IoT

‘IoT Could Expand Cyberattack Surface by Bringing Offline Legacy Infrastructure Online’

Government of India has proposed a multi-dimensional approach in its draft IoT policy to develop the IoT market in India by 2020

Digital transformation is the latest jargon in the industry and there is probably no process across the globe that is not integrating new age technologies in their way of functioning. Nevertheless, while technologies like artificial intelligence (AI), Internet of Things (IoT), machine learning (ML) and big data analytics are doing a world of good, cybersecurity is a major concern when talking of these technologies as well. In an exclusive interview with DataQuest, Mr Ashish Sharma, Partner, Deloitte India, shares his views on the impact the above mentioned technologies have had on cybersecurity, some of the initiatives taken by the government, and the challenges faced by the cybersecurity industry in the current scenario.

Impact of New Age Technologies on Cybersecurity Scenario

New age technologies viz. Artificial Intelligence (AI), Blockchain, Internet of Things (IOT), 3D printing, Robotics, etc. have the potential of revolutionising the industries. While the results of these technologies are path-breaking, the cybersecurity vulnerabilities are also on the rise. One may owe this to the inadequate research for securing emerging technologies, absence of industry guidelines/frameworks, unclear responses from regulators on the adoption of technology or security guidelines, increase in attack surface or inability of the legacy infrastructure to secure new age technology riding on it, etc.

For example, adopting IoT introduces a vast number of devices to an organisation’s network. The chances of exposure increases since IoT massively expands the attack surface by bringing the previously offline legacy infrastructure to the internet. Similarly, AI technologies are helping to solve today’s toughest business problems. However, the risk of an algorithm changing its course due to unauthorized interventions has been concerning to the industry.

Preparedness of Current Indian IT Industry in Handling Technological Advancements like Blockchain, IoT, and Artificial Intelligence in terms of Cybersecurity

Focus on Cybersecurity has been critical for both the Government and the Industry. Regular global cyber hacks have ensured that Cybersecurity is a topic in the Senior Government circles and amongst the Board of Directors in various companies.

The adoption of the latest technological advancements such as AI, IoT etc. is not only driven by organizations in India but are also being the focus areas of the Indian government. For instance, the Government of India has proposed a multi-dimensional approach in its draft IoT policy to develop the IoT market in India by 2020.  Similarly, recognising AI’s potential to transform economies and the need for India to strategize its approach, Hon’ble Finance Minister, in his budget speech for 2018 – 2019, mandated NITI Aayog to establish the National Program on AI with a view to guiding the research and development in new and emerging technologies. The discussion paper on National Strategy for Artificial Intelligence (June 2018) suggests establishing data protection frameworks and sectorial regulatory frameworks, and promotion of adoption of international security standards.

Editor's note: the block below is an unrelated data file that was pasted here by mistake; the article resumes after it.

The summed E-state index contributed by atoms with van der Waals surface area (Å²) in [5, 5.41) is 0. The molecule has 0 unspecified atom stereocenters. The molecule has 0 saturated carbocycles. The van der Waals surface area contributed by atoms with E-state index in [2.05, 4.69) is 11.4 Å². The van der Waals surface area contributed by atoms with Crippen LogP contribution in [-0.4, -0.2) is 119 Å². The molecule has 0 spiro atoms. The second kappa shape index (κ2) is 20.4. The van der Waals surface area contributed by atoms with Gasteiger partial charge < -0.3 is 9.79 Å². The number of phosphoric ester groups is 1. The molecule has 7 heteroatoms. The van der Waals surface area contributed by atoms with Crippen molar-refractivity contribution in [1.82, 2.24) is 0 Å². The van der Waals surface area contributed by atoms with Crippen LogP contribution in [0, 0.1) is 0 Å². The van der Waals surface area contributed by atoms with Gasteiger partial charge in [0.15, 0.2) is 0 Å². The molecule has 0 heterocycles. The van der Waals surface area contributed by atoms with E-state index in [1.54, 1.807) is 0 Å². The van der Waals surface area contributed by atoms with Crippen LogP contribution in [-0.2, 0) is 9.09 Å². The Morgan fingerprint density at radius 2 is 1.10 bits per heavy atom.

Importance of Data Breach Prevention

Data breach prevention should be planned in two ways; by design and by operation. Organisations should develop a mind-set that has privacy at the forefront of the design, built and deployment of new technologies. Organizations have traditionally focused their investments on becoming secure. However, this approach is no longer adequate in the face of the rapidly changing threat landscape. Put simply, organizations should consider building cyber risk management programmes to achieve three essential capabilities namely: the ability to be secure, vigilant and resilient.

A good understanding of known threats and controls, industry standards and regulations can guide organizations to secure their systems and data through the design and implementation of preventative, risk intelligent controls. Based on leading practices, organizations can build a ‘defence-in-depth’ approach to address known and emerging threats. This involves a number of mutually reinforcing security layers both to provide redundancy and potentially slow down the progression of attacks in progress, if not prevent them.

The Reskilling Challenge Faced by Cybersecurity Industry

Skilled workforce plays a vital role in cybersecurity as they impact an organization’s ability to protect its data, systems and operations. Getting a trained/experienced cybersecurity workforce remains a significant challenge for organizations. According to the 2017 Global Information Security Workforce, there is expected to be a shortage of 1.8 million workers in cybersecurity by 2022. With the rapid adoption of new technologies by organizations, the requirements for security experts in these fields have also risen. Whether it’s in the domain of cyber-security for AI, Blockchain or IoT, innovative employees who know how to protect digital information and can translate that knowledge into solving real-world security problems are in demand by both the private and public organizations. And that demand will continue to increase. Conventional education and policies may not adequately meet such demands.

Upskilling and reskilling should be a constant effort in modern information security programs within every organization. Organizations should allocate sufficient budget specifically for training and certifications of their information security workforce and annual training calendars should be drafted for the wider organization.

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